Unbroken. A World War II Story of Survival, Resilience and Redemption. Laura Hillenbrand.

This book was mentioned to me, somewhat in passing, by my old physical therapist.  My wife has a knee injury and is now seeing him, and I wanted to go to listen in on the diagnosis and prescribed exercises.  While I am a layman compared to a PT or a Doctor, I became a bit of a knee expert in my own when I went through so many problems in the past.  His description sounded intriguing, so I immediately picked it up, which in today’s terms means I downloaded it to my kindle app on my iPad.  🙂   I was instantly hooked.

The story is of Louie Zamperini, who was a kid struggling to stay out of trouble, when he discovered running. Within a short time, he had broken the national high school record in the mile at 4:21 in a 1934 preliminary meet.  He did not qualify for the Olympics in the mile so decided to try the 5k, and on his 3rd race at that distance, finished in a dead heat with world-record holder Don Lash.  While he only placed 8th in the 5k at the Olympics, his last lap was so fast (56 seconds!!) that Hitler asked to meet him personally.    In 1938, he won the NCAA Championship in a time of 4:08.3 — while his opponents tried to slow him.  He finished with a cracked rib, punctured shins, and an impaled toe!  Many thought he would be the 1st to break the 4:00 barrier in the mile, but along came World War II.

In World War II, Louie became a bomber in a B-24.  On one of his flight missions, the plane goes down and Louie and two others drifted on the pacific for 47 days, catching birds and fish as best they could, and rain water in small tins.  (One of the three died before they were rescued.)  Unfortunately, the rescuers were Japanese, so Louie then spends a lot of time in various Japanese POW camps, under abhorrent conditions.

I guess if I tell much more of the story, you may not read the book.  It is so worth reading… Fantastic book if you like running, US history, World War II, or biographies that read like novels.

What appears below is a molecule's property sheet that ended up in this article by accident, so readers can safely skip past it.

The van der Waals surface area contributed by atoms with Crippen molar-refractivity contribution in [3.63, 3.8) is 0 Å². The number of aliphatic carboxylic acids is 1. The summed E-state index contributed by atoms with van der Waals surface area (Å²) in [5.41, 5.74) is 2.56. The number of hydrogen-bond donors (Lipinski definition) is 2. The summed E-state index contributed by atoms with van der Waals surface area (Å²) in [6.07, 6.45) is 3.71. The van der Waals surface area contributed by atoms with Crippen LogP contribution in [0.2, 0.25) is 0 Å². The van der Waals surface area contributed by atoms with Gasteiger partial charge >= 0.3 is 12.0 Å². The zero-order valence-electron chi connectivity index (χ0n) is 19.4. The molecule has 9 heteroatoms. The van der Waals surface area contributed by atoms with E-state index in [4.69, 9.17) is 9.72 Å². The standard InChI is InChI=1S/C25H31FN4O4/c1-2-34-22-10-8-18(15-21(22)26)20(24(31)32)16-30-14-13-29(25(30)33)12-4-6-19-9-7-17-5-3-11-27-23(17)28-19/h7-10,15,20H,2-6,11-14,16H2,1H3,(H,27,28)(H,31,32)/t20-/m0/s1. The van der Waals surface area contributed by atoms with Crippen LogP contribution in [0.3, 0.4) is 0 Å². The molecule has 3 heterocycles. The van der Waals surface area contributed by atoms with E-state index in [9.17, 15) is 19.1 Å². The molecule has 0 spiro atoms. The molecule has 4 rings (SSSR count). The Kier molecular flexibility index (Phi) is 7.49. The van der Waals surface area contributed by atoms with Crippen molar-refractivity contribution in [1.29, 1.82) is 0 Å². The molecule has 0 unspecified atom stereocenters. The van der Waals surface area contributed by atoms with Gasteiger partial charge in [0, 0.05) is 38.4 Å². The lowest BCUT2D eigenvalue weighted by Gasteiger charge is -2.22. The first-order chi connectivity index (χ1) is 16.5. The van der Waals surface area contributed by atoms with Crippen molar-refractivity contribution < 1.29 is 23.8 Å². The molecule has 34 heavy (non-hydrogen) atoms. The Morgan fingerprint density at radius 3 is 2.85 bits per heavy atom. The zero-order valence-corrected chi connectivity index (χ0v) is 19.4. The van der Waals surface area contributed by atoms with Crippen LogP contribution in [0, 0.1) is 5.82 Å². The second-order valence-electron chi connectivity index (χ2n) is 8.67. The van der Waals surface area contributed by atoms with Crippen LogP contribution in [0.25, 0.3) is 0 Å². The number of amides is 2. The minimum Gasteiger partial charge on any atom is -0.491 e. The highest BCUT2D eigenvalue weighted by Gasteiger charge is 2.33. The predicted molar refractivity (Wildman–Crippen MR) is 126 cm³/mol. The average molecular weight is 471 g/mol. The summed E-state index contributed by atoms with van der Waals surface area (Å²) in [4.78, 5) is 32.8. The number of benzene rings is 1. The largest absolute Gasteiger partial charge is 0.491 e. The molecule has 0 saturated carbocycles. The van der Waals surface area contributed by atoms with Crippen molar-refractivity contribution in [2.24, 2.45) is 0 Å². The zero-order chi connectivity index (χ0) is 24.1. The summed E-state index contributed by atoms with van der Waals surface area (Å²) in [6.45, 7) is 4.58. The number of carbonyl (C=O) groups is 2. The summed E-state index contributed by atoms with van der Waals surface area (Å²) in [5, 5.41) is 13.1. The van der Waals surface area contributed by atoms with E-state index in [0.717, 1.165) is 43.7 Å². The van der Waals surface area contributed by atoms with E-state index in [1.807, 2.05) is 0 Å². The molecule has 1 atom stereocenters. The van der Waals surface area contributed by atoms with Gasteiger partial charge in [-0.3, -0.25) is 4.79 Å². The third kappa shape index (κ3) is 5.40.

As always, a few quotes:

Given the dismal record of raft-bound men, Mac’s despair was reasonable. What is remarkable is that the two men who shared Mac’s plight didn’t share his hopelessness. Though Phil was constantly wondering how long this would go on, it had not yet occurred to him that he might die. The same was true for Louie. Though they both knew that they were in an extremely serious situation, both had the ability to warn fear away from their thoughts, focusing instead on how to survive and reassuring themselves that things would work out

  • Without dignity, identity is erased. In its absence, men are defined not by themselves, but by their captors and the circumstances in which they are forced to live.
  • Dignity is as essential to human life as water, food, and oxygen. The stubborn retention of it, even in the face of extreme physical hardship, can hold a man’s soul in his body long past the point at which the body should have surrendered it.
  • The paradox of vengefulness is that it makes men dependent upon those who have harmed them, believing that their release from pain will come only when they make their tormentors suffer.
  • All he had left was his alcohol and his resentment, the emotion that, Jean Améry would write, “nails every one of us onto the cross of his ruined past.”
  • His conviction that everything happened for a reason, and would come to good, gave him a laughing equanimity even in hard times


1 thought on “Unbroken. A World War II Story of Survival, Resilience and Redemption. Laura Hillenbrand.

  1. Pingback: In the Heart of the Sea. Nathaniel Philbrick. « 2sparrows

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